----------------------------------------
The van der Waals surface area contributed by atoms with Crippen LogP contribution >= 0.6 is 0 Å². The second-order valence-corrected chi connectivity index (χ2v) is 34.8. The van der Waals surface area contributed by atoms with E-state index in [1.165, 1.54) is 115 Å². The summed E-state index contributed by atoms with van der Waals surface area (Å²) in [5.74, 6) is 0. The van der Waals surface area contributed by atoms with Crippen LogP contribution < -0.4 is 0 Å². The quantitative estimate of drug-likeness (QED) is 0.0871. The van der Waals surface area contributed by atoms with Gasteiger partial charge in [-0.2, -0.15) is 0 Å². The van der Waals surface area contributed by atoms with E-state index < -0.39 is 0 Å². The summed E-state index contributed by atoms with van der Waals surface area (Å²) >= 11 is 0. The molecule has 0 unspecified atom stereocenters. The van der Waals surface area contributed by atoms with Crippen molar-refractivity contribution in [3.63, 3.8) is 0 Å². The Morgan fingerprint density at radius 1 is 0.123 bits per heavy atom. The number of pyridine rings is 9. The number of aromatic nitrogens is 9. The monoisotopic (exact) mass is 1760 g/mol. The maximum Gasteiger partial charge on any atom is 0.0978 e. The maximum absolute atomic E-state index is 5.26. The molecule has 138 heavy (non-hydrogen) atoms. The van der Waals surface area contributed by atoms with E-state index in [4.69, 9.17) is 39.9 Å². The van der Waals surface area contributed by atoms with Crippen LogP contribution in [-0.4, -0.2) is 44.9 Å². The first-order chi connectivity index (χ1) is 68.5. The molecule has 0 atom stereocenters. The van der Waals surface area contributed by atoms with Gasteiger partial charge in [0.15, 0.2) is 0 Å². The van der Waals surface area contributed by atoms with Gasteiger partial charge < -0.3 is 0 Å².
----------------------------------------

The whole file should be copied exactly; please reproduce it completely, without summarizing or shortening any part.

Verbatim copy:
The van der Waals surface area contributed by atoms with Crippen LogP contribution >= 0.6 is 0 Å². The second-order valence-corrected chi connectivity index (χ2v) is 34.8. The van der Waals surface area contributed by atoms with E-state index in [1.165, 1.54) is 115 Å². The summed E-state index contributed by atoms with van der Waals surface area (Å²) in [5.74, 6) is 0. The van der Waals surface area contributed by atoms with Crippen LogP contribution < -0.4 is 0 Å². The quantitative estimate of drug-likeness (QED) is 0.0871. The van der Waals surface area contributed by atoms with Gasteiger partial charge in [-0.2, -0.15) is 0 Å². The van der Waals surface area contributed by atoms with E-state index < -0.39 is 0 Å². The summed E-state index contributed by atoms with van der Waals surface area (Å²) >= 11 is 0. The molecule has 0 unspecified atom stereocenters. The van der Waals surface area contributed by atoms with Crippen molar-refractivity contribution in [3.63, 3.8) is 0 Å². The Morgan fingerprint density at radius 1 is 0.123 bits per heavy atom. The number of pyridine rings is 9. The number of aromatic nitrogens is 9. The monoisotopic (exact) mass is 1760 g/mol. The maximum Gasteiger partial charge on any atom is 0.0978 e. The maximum absolute atomic E-state index is 5.26. The molecule has 138 heavy (non-hydrogen) atoms. The van der Waals surface area contributed by atoms with E-state index in [4.69, 9.17) is 39.9 Å². The van der Waals surface area contributed by atoms with Crippen LogP contribution in [-0.4, -0.2) is 44.9 Å². The first-order chi connectivity index (χ1) is 68.5. The molecule has 0 atom stereocenters. The van der Waals surface area contributed by atoms with Gasteiger partial charge in [0.15, 0.2) is 0 Å². The van der Waals surface area contributed by atoms with Gasteiger partial charge < -0.3 is 0 Å².